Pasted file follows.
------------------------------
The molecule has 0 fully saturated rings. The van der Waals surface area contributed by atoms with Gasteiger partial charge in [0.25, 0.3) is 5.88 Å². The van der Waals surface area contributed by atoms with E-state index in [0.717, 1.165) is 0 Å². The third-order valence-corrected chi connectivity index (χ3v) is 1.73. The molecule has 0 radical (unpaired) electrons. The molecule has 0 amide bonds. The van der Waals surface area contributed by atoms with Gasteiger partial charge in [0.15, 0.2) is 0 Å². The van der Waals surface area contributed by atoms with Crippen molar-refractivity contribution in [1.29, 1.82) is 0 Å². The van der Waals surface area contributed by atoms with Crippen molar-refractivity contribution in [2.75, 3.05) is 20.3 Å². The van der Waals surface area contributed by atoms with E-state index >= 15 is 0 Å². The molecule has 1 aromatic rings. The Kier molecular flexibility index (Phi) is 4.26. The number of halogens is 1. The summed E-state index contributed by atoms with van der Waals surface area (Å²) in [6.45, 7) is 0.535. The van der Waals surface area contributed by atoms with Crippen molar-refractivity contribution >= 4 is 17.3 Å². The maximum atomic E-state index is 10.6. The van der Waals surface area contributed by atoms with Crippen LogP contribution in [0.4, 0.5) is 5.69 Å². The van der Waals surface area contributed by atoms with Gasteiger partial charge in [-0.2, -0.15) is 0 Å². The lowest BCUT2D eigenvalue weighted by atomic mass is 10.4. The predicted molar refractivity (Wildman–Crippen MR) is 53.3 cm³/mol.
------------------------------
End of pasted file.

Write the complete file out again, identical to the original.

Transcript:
The molecule has 0 fully saturated rings. The van der Waals surface area contributed by atoms with Gasteiger partial charge in [0.25, 0.3) is 5.88 Å². The van der Waals surface area contributed by atoms with E-state index in [0.717, 1.165) is 0 Å². The third-order valence-corrected chi connectivity index (χ3v) is 1.73. The molecule has 0 radical (unpaired) electrons. The molecule has 0 amide bonds. The van der Waals surface area contributed by atoms with Gasteiger partial charge in [0.15, 0.2) is 0 Å². The van der Waals surface area contributed by atoms with Crippen molar-refractivity contribution in [1.29, 1.82) is 0 Å². The van der Waals surface area contributed by atoms with Crippen molar-refractivity contribution in [2.75, 3.05) is 20.3 Å². The van der Waals surface area contributed by atoms with E-state index >= 15 is 0 Å². The molecule has 1 aromatic rings. The Kier molecular flexibility index (Phi) is 4.26. The number of halogens is 1. The summed E-state index contributed by atoms with van der Waals surface area (Å²) in [6.45, 7) is 0.535. The van der Waals surface area contributed by atoms with Crippen molar-refractivity contribution >= 4 is 17.3 Å². The maximum atomic E-state index is 10.6. The van der Waals surface area contributed by atoms with Crippen LogP contribution in [0.4, 0.5) is 5.69 Å². The van der Waals surface area contributed by atoms with Gasteiger partial charge in [-0.2, -0.15) is 0 Å². The lowest BCUT2D eigenvalue weighted by atomic mass is 10.4. The predicted molar refractivity (Wildman–Crippen MR) is 53.3 cm³/mol.